Goddamn Gallows plunder Des Moines11/7/2012
The Goddamn Gallows are a bunch of itinerant gypsies — musical pirates, set adrift in a van for months at a time. Covering the length and breadth of the country, this gang of marauding ne’er-do-wells stops in a town just long enough to wreak musical havoc upon the populace and terrorize the local women before setting off once again. The band is a loud, raucous, sweaty, primal entity unleashed upon a stage for 90 minutes at a time, fueled by one-part alcohol, two-parts blind, seething talent.
Holy shit, are they fun.
“The Goddamn Gallows came from the heart of America’s Rust Belt, arising from a night of flophouse violence,” so begins the band’s bio on its website.
As you were born, so shall ye live. Aggression is one of the band’s hallmarks. Not in the chest-bump posturing, throw-a-punch kind of way — though none of the guys look like the kind to turn the other cheek. Rather, The Goddamn Gallows aggression is manifest in the unapologetic way in which the band presents itself. You can see it in the song-writing (examples include “Saint O’ Killers,” “Ticket to Bleed” and “Y’all Motherfuckers Need Jesus”); in Mikey Classic’s stance in front of his mic — one leg thrust forward, neck tight and bulging as he forces his lyrics into your head through sheer insistence of will; in every slap on bassist Fish-Gutzzz’s upright; and crystalized in the wild-eyed, spitting form of Avery, whose role in the band is listed as “accordion, washboard, spoons, fire.”
After starting as a trio, the Gallows headed out west in the first years of the 21st century and were effectively homeless as they toured the country, picking up band members as they went. To the original triumvirate of Classic, Fish-Gutzzz and Baby Genius, Avery, Jayke Orivs and Joe Perreze were eventually added. With each new member, the band’s sound and approach evolved.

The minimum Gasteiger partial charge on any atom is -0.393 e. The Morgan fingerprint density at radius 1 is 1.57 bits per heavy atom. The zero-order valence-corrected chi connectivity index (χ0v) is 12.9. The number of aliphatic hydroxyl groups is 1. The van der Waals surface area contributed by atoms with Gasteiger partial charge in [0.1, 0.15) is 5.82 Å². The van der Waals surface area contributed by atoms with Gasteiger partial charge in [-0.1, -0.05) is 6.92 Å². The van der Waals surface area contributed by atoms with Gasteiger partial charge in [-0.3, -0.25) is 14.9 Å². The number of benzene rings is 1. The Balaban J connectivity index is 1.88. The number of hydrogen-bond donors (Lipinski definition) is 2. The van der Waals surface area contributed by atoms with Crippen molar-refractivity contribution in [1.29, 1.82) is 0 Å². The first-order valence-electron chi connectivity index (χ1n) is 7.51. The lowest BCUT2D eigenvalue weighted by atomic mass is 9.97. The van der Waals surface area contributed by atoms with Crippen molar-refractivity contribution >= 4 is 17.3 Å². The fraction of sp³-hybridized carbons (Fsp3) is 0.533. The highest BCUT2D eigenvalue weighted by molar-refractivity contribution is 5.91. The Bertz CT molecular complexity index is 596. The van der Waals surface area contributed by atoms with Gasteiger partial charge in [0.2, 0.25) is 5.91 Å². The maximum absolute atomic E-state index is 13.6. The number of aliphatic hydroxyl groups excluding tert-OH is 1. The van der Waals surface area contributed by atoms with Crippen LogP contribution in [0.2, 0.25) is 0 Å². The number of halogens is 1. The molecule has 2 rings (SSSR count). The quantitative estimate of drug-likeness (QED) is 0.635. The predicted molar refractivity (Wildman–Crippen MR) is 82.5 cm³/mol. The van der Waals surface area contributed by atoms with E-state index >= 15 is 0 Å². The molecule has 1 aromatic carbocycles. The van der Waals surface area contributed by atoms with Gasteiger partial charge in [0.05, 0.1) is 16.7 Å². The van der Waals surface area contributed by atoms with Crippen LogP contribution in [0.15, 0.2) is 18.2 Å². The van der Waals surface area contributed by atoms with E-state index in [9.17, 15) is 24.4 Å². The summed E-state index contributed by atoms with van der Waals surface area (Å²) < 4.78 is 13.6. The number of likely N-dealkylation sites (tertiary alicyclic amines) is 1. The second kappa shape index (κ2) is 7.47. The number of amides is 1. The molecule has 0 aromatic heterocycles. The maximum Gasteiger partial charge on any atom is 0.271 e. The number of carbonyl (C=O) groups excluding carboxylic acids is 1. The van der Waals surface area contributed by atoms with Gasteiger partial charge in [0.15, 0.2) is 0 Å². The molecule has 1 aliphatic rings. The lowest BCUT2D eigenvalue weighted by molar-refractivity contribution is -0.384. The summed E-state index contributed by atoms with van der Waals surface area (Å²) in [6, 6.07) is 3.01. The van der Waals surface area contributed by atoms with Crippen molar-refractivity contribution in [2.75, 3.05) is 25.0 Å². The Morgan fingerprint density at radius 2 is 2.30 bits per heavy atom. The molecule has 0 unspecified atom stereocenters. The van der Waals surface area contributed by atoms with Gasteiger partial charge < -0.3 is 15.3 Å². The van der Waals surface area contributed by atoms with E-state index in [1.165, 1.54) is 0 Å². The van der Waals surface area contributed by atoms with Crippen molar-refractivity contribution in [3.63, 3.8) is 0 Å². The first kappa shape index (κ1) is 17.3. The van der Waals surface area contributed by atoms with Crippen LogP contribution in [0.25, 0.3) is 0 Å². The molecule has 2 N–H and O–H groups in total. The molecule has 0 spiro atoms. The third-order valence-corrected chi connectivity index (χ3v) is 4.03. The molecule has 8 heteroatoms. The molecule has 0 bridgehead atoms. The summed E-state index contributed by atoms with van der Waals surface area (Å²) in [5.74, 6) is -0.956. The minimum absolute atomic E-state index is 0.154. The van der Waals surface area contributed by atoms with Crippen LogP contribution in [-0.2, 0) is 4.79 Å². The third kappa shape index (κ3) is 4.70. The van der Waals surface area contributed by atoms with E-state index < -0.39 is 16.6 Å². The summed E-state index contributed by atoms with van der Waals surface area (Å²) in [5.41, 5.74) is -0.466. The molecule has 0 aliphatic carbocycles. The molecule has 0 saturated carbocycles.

“We’ve definitely grown,” said Classic. “I don’t think we’ll ever stop growing and trying things.”
Befitting a group that spends as much time together as these fellows do, songwriting is an organic process.
“Our songwriting is definitely collaborative,” Classic explained. “Everyone brings their own piece to a song, and we’ll kind of sit down and stitch it all together. We do a lot of writing on the road, and we’re hoping to take a couple months off at the end of the year and get a new album put together.”
The Gallows have been swinging through the capital city since 2008 to increasingly devoted crowds. The last time the band made it this way eight months ago, in support of Reverend Horton Heat, rumor has it that the folks at the dearly departed People’s on Court requested that the band tone down its on-stage revelry.
“Naaaaaaaaw,” was Classic’s response, his smile apparent even over the phone. “That’s not true.”
Muted antics or not, there’s no way to dampen the sound that these guys make on stage. You can’t bottle up the creative, genre-smashing sound that’s been alternately (and equally inadequately) described as punk, psychobilly, hard rock, gutterbilly, Americana punk and (my personal favorite) “hobocore.”
Rather than falling into any kind of easy definition, the Gallows are content to make music that’s visceral and meaningful. Their sound is, like so many underground bands, best appreciated live and up close, knee deep in the sweat and beer and heat of a writhing mass of people. But whether it’s live, on vinyl or on the iPod, make no mistake, the Goddamn Gallows is a band to be appreciated. CV